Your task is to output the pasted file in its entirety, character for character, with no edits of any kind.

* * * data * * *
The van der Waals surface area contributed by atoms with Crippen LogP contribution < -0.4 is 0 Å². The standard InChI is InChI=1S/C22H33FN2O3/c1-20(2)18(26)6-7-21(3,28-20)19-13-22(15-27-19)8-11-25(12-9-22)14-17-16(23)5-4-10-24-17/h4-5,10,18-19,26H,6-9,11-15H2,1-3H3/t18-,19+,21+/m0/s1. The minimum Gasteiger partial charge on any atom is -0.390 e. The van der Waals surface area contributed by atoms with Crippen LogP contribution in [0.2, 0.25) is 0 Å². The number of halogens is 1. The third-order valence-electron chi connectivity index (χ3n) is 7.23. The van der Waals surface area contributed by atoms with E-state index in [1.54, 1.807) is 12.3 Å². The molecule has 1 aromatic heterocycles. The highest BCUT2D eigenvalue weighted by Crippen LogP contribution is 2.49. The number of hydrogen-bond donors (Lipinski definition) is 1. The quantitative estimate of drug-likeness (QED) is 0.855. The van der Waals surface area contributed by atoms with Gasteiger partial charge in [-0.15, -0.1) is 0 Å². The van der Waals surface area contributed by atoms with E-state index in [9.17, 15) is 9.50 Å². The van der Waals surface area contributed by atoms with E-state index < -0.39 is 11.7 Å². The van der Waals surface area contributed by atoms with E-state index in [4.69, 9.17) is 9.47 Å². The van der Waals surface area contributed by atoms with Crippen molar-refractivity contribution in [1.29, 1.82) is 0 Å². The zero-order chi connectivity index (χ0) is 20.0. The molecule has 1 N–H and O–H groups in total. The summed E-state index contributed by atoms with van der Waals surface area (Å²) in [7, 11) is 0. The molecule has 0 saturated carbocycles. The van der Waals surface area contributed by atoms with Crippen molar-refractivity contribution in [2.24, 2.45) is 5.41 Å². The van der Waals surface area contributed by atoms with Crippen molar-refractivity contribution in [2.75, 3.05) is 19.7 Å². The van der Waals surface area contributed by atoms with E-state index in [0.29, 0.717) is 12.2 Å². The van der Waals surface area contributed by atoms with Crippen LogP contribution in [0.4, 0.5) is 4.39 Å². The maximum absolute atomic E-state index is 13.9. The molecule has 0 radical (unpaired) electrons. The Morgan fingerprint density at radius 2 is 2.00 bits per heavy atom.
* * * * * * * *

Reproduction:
The van der Waals surface area contributed by atoms with Crippen LogP contribution < -0.4 is 0 Å². The standard InChI is InChI=1S/C22H33FN2O3/c1-20(2)18(26)6-7-21(3,28-20)19-13-22(15-27-19)8-11-25(12-9-22)14-17-16(23)5-4-10-24-17/h4-5,10,18-19,26H,6-9,11-15H2,1-3H3/t18-,19+,21+/m0/s1. The minimum Gasteiger partial charge on any atom is -0.390 e. The van der Waals surface area contributed by atoms with Crippen LogP contribution in [0.2, 0.25) is 0 Å². The number of halogens is 1. The third-order valence-electron chi connectivity index (χ3n) is 7.23. The van der Waals surface area contributed by atoms with E-state index in [1.54, 1.807) is 12.3 Å². The molecule has 1 aromatic heterocycles. The highest BCUT2D eigenvalue weighted by Crippen LogP contribution is 2.49. The number of hydrogen-bond donors (Lipinski definition) is 1. The quantitative estimate of drug-likeness (QED) is 0.855. The van der Waals surface area contributed by atoms with Gasteiger partial charge in [-0.15, -0.1) is 0 Å². The van der Waals surface area contributed by atoms with E-state index in [9.17, 15) is 9.50 Å². The van der Waals surface area contributed by atoms with E-state index < -0.39 is 11.7 Å². The van der Waals surface area contributed by atoms with E-state index in [4.69, 9.17) is 9.47 Å². The van der Waals surface area contributed by atoms with Crippen molar-refractivity contribution in [1.29, 1.82) is 0 Å². The zero-order chi connectivity index (χ0) is 20.0. The molecule has 1 N–H and O–H groups in total. The summed E-state index contributed by atoms with van der Waals surface area (Å²) in [7, 11) is 0. The molecule has 0 saturated carbocycles. The van der Waals surface area contributed by atoms with Crippen molar-refractivity contribution in [2.24, 2.45) is 5.41 Å². The van der Waals surface area contributed by atoms with Crippen molar-refractivity contribution in [2.75, 3.05) is 19.7 Å². The van der Waals surface area contributed by atoms with E-state index in [0.29, 0.717) is 12.2 Å². The van der Waals surface area contributed by atoms with Crippen LogP contribution in [0.4, 0.5) is 4.39 Å². The maximum absolute atomic E-state index is 13.9. The molecule has 0 radical (unpaired) electrons. The Morgan fingerprint density at radius 2 is 2.00 bits per heavy atom.